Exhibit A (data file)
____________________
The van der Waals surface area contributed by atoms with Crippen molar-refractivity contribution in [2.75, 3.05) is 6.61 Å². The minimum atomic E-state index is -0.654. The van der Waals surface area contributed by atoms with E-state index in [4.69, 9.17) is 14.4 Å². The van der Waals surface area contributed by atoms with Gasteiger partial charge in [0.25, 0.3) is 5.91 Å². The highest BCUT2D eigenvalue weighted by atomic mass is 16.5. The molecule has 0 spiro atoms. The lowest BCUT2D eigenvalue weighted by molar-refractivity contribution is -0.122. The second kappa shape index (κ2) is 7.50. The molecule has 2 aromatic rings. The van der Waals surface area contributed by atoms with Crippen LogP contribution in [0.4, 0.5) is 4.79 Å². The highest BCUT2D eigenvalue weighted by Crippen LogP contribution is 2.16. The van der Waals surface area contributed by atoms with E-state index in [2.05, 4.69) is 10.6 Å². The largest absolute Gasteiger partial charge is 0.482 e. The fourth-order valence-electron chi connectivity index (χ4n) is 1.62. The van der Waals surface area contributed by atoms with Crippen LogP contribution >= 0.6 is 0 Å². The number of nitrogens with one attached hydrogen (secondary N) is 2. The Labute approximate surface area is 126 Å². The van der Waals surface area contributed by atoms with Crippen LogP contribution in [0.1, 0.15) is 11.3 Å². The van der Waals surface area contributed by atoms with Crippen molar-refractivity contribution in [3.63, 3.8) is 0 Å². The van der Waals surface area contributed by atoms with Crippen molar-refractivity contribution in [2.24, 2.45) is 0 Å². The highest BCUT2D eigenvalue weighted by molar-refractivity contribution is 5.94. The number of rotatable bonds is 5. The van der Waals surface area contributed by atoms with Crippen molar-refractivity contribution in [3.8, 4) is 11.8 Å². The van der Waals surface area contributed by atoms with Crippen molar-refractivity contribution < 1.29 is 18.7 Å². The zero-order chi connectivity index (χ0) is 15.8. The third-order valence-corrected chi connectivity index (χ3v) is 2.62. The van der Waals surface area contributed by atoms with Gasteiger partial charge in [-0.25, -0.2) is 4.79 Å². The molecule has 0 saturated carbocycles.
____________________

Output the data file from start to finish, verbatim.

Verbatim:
The van der Waals surface area contributed by atoms with Crippen molar-refractivity contribution in [2.75, 3.05) is 6.61 Å². The minimum atomic E-state index is -0.654. The van der Waals surface area contributed by atoms with E-state index in [4.69, 9.17) is 14.4 Å². The van der Waals surface area contributed by atoms with Gasteiger partial charge in [0.25, 0.3) is 5.91 Å². The highest BCUT2D eigenvalue weighted by atomic mass is 16.5. The molecule has 0 spiro atoms. The lowest BCUT2D eigenvalue weighted by molar-refractivity contribution is -0.122. The second kappa shape index (κ2) is 7.50. The molecule has 2 aromatic rings. The van der Waals surface area contributed by atoms with Crippen LogP contribution in [0.4, 0.5) is 4.79 Å². The highest BCUT2D eigenvalue weighted by Crippen LogP contribution is 2.16. The van der Waals surface area contributed by atoms with E-state index in [2.05, 4.69) is 10.6 Å². The largest absolute Gasteiger partial charge is 0.482 e. The fourth-order valence-electron chi connectivity index (χ4n) is 1.62. The van der Waals surface area contributed by atoms with Crippen LogP contribution >= 0.6 is 0 Å². The number of nitrogens with one attached hydrogen (secondary N) is 2. The Labute approximate surface area is 126 Å². The van der Waals surface area contributed by atoms with Crippen LogP contribution in [0.1, 0.15) is 11.3 Å². The van der Waals surface area contributed by atoms with Crippen molar-refractivity contribution in [3.63, 3.8) is 0 Å². The van der Waals surface area contributed by atoms with Crippen molar-refractivity contribution in [2.24, 2.45) is 0 Å². The highest BCUT2D eigenvalue weighted by molar-refractivity contribution is 5.94. The number of rotatable bonds is 5. The van der Waals surface area contributed by atoms with Crippen molar-refractivity contribution in [3.8, 4) is 11.8 Å². The van der Waals surface area contributed by atoms with Crippen molar-refractivity contribution < 1.29 is 18.7 Å². The zero-order chi connectivity index (χ0) is 15.8. The third-order valence-corrected chi connectivity index (χ3v) is 2.62. The van der Waals surface area contributed by atoms with Gasteiger partial charge in [-0.25, -0.2) is 4.79 Å². The molecule has 0 saturated carbocycles.